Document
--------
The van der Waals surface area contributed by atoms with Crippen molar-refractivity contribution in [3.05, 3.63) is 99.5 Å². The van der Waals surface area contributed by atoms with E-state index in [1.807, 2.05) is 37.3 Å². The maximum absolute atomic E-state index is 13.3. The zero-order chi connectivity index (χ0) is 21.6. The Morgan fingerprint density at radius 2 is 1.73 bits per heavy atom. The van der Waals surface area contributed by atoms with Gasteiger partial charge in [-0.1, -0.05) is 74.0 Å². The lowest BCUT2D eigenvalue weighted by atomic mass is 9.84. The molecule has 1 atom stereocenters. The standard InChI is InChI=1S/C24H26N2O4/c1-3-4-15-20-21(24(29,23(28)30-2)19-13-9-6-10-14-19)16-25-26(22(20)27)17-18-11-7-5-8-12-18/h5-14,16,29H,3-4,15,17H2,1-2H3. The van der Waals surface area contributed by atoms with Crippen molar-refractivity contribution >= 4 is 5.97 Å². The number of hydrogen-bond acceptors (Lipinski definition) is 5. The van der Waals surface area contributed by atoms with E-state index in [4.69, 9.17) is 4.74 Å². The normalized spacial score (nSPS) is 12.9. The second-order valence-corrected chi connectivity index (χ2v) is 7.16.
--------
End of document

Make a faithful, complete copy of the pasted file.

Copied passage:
The van der Waals surface area contributed by atoms with Crippen molar-refractivity contribution in [3.05, 3.63) is 99.5 Å². The van der Waals surface area contributed by atoms with E-state index in [1.807, 2.05) is 37.3 Å². The maximum absolute atomic E-state index is 13.3. The zero-order chi connectivity index (χ0) is 21.6. The Morgan fingerprint density at radius 2 is 1.73 bits per heavy atom. The van der Waals surface area contributed by atoms with Gasteiger partial charge in [-0.1, -0.05) is 74.0 Å². The lowest BCUT2D eigenvalue weighted by atomic mass is 9.84. The molecule has 1 atom stereocenters. The standard InChI is InChI=1S/C24H26N2O4/c1-3-4-15-20-21(24(29,23(28)30-2)19-13-9-6-10-14-19)16-25-26(22(20)27)17-18-11-7-5-8-12-18/h5-14,16,29H,3-4,15,17H2,1-2H3. The van der Waals surface area contributed by atoms with Crippen molar-refractivity contribution >= 4 is 5.97 Å². The number of hydrogen-bond acceptors (Lipinski definition) is 5. The van der Waals surface area contributed by atoms with E-state index in [4.69, 9.17) is 4.74 Å². The normalized spacial score (nSPS) is 12.9. The second-order valence-corrected chi connectivity index (χ2v) is 7.16.